“The state commission, in a preliminary vote, sided with Driehaus, but before any prosecution by state officials went forward, Driehaus was defeated for reelection, and his complaint was dismissed by the commission at his request.”
As, yet again, Ace of the Ace of Spades HQ points out:
“And, as events would have it, it turned out the SBA was right.
“But the fact that the SBA was right shouldn’t control the issue here. Rather, it should illustrate how dangerous it is to have agents of the government deciding what is True and what is False on behalf of citizens, with prosecutions and other legal consequences flowing from their decisions.”
That is the ultimate danger, of course. The government can not be trusted to declare what is absolutely right or wrong for such broad-reaching “truths.”
It is ironic that speaking freely on political matters without restraint is so dangerous, while other actions are considered so protected as to be sacrosanct:
“In his plurality opinion in yesterday’s free-speech case, McCutcheon v. Federal Election Commission, Chief Justice John Roberts notes an anomaly in contemporary ‘liberal’ First Amendment jurisprudence: ‘If the First Amendment protects flag burning, funeral protests, and Nazi parades–despite the profound offense such spectacles cause–it surely protects political campaign speech despite popular opposition.'”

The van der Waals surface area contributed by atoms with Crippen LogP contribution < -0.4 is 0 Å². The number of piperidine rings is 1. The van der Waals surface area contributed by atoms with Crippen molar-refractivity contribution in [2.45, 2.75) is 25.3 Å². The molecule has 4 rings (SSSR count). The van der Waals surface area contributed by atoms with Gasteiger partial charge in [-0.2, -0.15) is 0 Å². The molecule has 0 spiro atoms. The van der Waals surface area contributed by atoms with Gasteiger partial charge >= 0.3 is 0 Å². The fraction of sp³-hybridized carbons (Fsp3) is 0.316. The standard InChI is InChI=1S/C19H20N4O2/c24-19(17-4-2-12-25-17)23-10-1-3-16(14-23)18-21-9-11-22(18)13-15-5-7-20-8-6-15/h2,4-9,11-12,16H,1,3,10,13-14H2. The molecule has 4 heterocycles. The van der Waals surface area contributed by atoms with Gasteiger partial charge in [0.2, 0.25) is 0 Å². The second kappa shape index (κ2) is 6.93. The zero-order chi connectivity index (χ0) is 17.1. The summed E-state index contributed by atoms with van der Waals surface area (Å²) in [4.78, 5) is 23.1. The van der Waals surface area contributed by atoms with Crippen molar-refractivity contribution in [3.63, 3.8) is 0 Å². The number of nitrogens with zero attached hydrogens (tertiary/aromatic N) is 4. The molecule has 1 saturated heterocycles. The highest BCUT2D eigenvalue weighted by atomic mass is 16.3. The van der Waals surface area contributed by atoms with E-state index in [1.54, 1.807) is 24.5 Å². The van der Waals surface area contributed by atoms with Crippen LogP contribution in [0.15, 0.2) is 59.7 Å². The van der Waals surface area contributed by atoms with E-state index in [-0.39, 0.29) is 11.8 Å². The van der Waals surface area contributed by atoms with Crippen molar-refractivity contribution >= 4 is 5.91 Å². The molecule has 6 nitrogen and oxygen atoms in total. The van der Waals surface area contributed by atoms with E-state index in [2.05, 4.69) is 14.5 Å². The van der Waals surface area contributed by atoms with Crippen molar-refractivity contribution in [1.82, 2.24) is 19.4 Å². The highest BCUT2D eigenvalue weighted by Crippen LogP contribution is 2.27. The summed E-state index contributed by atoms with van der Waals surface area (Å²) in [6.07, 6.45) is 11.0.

But this is where the Collectivists chime in that the “government” is us. And “we” would never oppress ourselves. Since it is a “collective right” than “we” can not be censored because there is not force outside the state, leaving only the “collective” to decide what may or may not be said! This is the philosophy of the Progressive Left, that “because the government is us, and we’re doing things right.” As Ann Alhouse noted:
“Government is not to be regarded as in need of limits, because the government is us. Anything we — the government — want to do is never tyranny, but freedom.”
The government is not “us.” The government has no rights that are not assigned to it by the people themselves… not a collectivist vision of “the people” but of the individuals that make up society, who express thier inalienable individual rights.